* Palestinian journalist
Geographically, the Palestinians are divided into two parts: the Palestinians of Palestine and the Palestinians of the diaspora. As for the diaspora, particularly in Lebanon, the matter required more than an invasion, camp war and intimidation, so that some of the refugees choose to live outside the camp, like others who did not live in the camps, even during the Nakba.
My family, and for personal reasons, lived over twenty-three years in three different homes, none of which was in one of the twelve camps in Lebanon. As a result, I can say that the prejudices that are drawn in the minds of those around me, whether Palestinians living in the camp, or Lebanese living on the same street or attend the same school, are often fair.
I began to realize how different I was from our neighbor’s daughter, whom I used to play with when her sarcastic comments increased towards my accent, although it was difficult for me to distinguish the differences. However, pronouncing the word ‘tomato’ for instance did not go unnoticed and raised a lot of questions, such as: Where do you come from? Oh Palestine… so why are you here? Are you going to return there soon? At that time, I did not have answers, and would have gladly preferred to move on and continue to play and have fun.
The same thing is happening now, but with surprising additions; for example, instead of the question concerning our return, I was asked if I’d be going on vacation to (Acre) Akka, and how the beaches are there. It seems hard to believe that my neighbor, whom I meet every day in the elevator of the building where we live in Beirut, knows that Acre is located on the coast but does not know that it has been occupied for more than 72 years.
My clashes with the Lebanese community around me did not depend on the many questions that might urge one to feel that he is an alien. Simply disagreeing with a resident about the parking lot may lead him to expel you from his country. Of course, the phrase “You Palestinians ruined the country” had to spring up in the middle of every conversation, even as a joke. Being in a society and try to develop myself is in itself a daily challenge. As if the feeling of non-affiliation and belonging that I experience is not enough. Words like “we and you are in our country, in your homeland…”, to deepen the gap and prove what Sykes-Picot once separated is not assembled by twelve years of vicinity.
As for the camp community, I can objectively say that it was more welcoming when I decided to enter this place, which from the outside seems closed, dark and full of mystery, as a volunteer in one of the centers concerned with the mental health of children. The same question emerged here, but with different purposes.
So the question “Where are you from?” in the camps, is often used to find a relationship or to classify you in a specific neighborhood. In Shatila, I say that we are registered in Majd al-Krum, although I recently discovered that we are originally from Acre. I am surprised to see that the family tree is already registered with the Family Association in the camp, but without two small details: my name and my brother’s name, since we were born and lived outside the camp and we have no right to benefit from the association’s services, which I doubt that it really exists in the first place. Here the story starts all over again: those who live outside believe that the camp is dark, while the people living in the camps believe that those who live outside live in the light. And if they do not address their financial conditions, they assume that they have nothing to do with the homeland and that they have become a long time ago Lebanese.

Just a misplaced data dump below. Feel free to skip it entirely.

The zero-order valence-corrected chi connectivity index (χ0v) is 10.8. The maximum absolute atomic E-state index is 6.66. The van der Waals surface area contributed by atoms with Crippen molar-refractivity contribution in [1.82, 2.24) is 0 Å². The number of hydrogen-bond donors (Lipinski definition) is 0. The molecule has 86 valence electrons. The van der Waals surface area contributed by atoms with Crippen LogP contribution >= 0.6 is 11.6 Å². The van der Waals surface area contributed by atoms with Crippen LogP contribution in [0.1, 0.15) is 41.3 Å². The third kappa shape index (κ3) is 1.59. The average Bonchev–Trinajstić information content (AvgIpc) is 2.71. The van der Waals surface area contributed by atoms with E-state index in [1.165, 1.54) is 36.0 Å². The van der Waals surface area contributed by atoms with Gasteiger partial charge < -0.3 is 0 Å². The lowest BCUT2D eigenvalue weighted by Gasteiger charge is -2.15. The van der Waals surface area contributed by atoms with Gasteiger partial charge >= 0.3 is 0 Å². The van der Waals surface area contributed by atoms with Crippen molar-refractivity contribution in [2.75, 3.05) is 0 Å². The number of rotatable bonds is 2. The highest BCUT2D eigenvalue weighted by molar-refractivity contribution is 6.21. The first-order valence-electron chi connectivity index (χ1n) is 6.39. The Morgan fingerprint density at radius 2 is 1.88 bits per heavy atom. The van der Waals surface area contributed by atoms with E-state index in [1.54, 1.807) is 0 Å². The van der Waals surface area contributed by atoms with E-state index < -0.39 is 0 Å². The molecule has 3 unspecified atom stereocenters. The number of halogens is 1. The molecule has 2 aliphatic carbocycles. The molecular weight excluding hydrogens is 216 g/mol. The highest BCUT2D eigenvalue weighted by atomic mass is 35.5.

Fortunately, the assumptions thrown at me in the camp were not so harsh; they just used to see me as a fragile girl. I am fully aware that I did not play in these narrow alleyways , and that my mother never had to worry about my death because of an electrical shock, but this does not make my grandfather noble, and does not earn me a smaller identity than my blue card. I believe that the reason for this judgment is the Lebanese and foreign words that have intertwined in my spoken language. Therefore, I have come to the conclusion that my accent is unacceptable to both parties, along with my constant admiration for details that they are accustomed to, such as the fact that all the original inhabitants of the one camp know each other, and even that this acquaintance may include other camps. So,Umm Samer rejoices at the success of her descendants living in Rashidiyeh camp, while her husband tells us memories he shared with people who he no longer remembers their names, but can easily point out to their home in Nahr al-Bared camp despite the changes that occurred after the war.
Now that I have adapted to both worlds, this does not make the challenge any less complicated. As soon as I am dragged behind one of them, the lines of communication with the other are broken. They both reject me and want me at the same time. However, I realized that choosing where I live never determined my being. If I were born in the camp, I would have been born as a yearning Palestinian, but I was born to search deliberately for the meaning of my identity, to love it and be an ambassador in another community. I realized that it is natural for any refugee to experience the feeling of non-affiliation and belonging, even if it was his home or camp. For a refugee has only one homeland he/she will return to, even after a long waiting.
It is natural for any refugee to experience the feeling of non-affiliation and belonging, even if it was his home or camp. For a refugee has only one homeland he/she will return to, even after a long waiting.
Being in a Lebanese society is in itself a daily challenge.
Whoever living outside the camp thinks he/she is in a dark place, while refugees living in the camps assume that those outside live in the light.